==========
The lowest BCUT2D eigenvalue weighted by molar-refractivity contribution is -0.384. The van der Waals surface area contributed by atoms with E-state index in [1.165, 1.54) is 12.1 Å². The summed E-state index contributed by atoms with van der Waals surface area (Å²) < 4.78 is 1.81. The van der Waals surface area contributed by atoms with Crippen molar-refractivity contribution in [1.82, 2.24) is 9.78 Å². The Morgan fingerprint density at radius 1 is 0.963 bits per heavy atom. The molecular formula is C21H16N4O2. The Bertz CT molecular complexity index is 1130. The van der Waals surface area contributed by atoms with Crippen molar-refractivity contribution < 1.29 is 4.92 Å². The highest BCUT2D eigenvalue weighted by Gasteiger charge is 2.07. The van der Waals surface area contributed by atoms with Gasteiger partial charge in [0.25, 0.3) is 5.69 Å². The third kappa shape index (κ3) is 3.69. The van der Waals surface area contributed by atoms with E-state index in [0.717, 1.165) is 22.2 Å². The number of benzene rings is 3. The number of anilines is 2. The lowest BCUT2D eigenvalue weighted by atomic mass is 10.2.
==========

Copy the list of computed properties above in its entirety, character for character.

The lowest BCUT2D eigenvalue weighted by molar-refractivity contribution is -0.384. The van der Waals surface area contributed by atoms with E-state index in [1.165, 1.54) is 12.1 Å². The summed E-state index contributed by atoms with van der Waals surface area (Å²) < 4.78 is 1.81. The van der Waals surface area contributed by atoms with Crippen molar-refractivity contribution in [1.82, 2.24) is 9.78 Å². The Morgan fingerprint density at radius 1 is 0.963 bits per heavy atom. The molecular formula is C21H16N4O2. The Bertz CT molecular complexity index is 1130. The van der Waals surface area contributed by atoms with Crippen molar-refractivity contribution < 1.29 is 4.92 Å². The highest BCUT2D eigenvalue weighted by Gasteiger charge is 2.07. The van der Waals surface area contributed by atoms with Gasteiger partial charge in [0.25, 0.3) is 5.69 Å². The third kappa shape index (κ3) is 3.69. The van der Waals surface area contributed by atoms with E-state index in [0.717, 1.165) is 22.2 Å². The number of benzene rings is 3. The number of anilines is 2. The lowest BCUT2D eigenvalue weighted by atomic mass is 10.2.